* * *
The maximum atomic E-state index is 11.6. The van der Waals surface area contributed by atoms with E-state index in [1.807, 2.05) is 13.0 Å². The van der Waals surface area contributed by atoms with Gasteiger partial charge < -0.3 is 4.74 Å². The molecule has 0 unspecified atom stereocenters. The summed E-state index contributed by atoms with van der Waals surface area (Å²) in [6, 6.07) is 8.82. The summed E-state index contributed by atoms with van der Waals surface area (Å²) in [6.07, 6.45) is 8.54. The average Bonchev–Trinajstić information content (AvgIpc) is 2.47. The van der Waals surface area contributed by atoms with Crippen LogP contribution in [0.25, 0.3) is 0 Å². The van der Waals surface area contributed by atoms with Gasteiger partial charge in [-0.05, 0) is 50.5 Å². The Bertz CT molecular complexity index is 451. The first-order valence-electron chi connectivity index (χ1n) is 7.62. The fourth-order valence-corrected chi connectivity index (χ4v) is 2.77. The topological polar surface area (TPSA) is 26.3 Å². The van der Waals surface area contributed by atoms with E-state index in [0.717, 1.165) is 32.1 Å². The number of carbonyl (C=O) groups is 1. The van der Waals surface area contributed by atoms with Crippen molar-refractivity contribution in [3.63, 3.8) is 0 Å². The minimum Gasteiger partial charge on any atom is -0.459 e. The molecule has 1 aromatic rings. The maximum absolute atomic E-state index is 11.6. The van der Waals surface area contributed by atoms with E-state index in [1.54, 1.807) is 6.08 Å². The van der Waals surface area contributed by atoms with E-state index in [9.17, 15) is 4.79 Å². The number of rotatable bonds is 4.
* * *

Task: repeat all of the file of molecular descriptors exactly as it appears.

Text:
The maximum atomic E-state index is 11.6. The van der Waals surface area contributed by atoms with E-state index in [1.807, 2.05) is 13.0 Å². The van der Waals surface area contributed by atoms with Gasteiger partial charge < -0.3 is 4.74 Å². The molecule has 0 unspecified atom stereocenters. The summed E-state index contributed by atoms with van der Waals surface area (Å²) in [6, 6.07) is 8.82. The summed E-state index contributed by atoms with van der Waals surface area (Å²) in [6.07, 6.45) is 8.54. The average Bonchev–Trinajstić information content (AvgIpc) is 2.47. The van der Waals surface area contributed by atoms with Crippen LogP contribution in [0.25, 0.3) is 0 Å². The van der Waals surface area contributed by atoms with Gasteiger partial charge in [-0.05, 0) is 50.5 Å². The Bertz CT molecular complexity index is 451. The first-order valence-electron chi connectivity index (χ1n) is 7.62. The fourth-order valence-corrected chi connectivity index (χ4v) is 2.77. The topological polar surface area (TPSA) is 26.3 Å². The van der Waals surface area contributed by atoms with E-state index in [0.717, 1.165) is 32.1 Å². The number of carbonyl (C=O) groups is 1. The van der Waals surface area contributed by atoms with Crippen molar-refractivity contribution in [3.63, 3.8) is 0 Å². The minimum Gasteiger partial charge on any atom is -0.459 e. The molecule has 1 aromatic rings. The maximum absolute atomic E-state index is 11.6. The van der Waals surface area contributed by atoms with E-state index in [1.54, 1.807) is 6.08 Å². The van der Waals surface area contributed by atoms with E-state index in [9.17, 15) is 4.79 Å². The number of rotatable bonds is 4.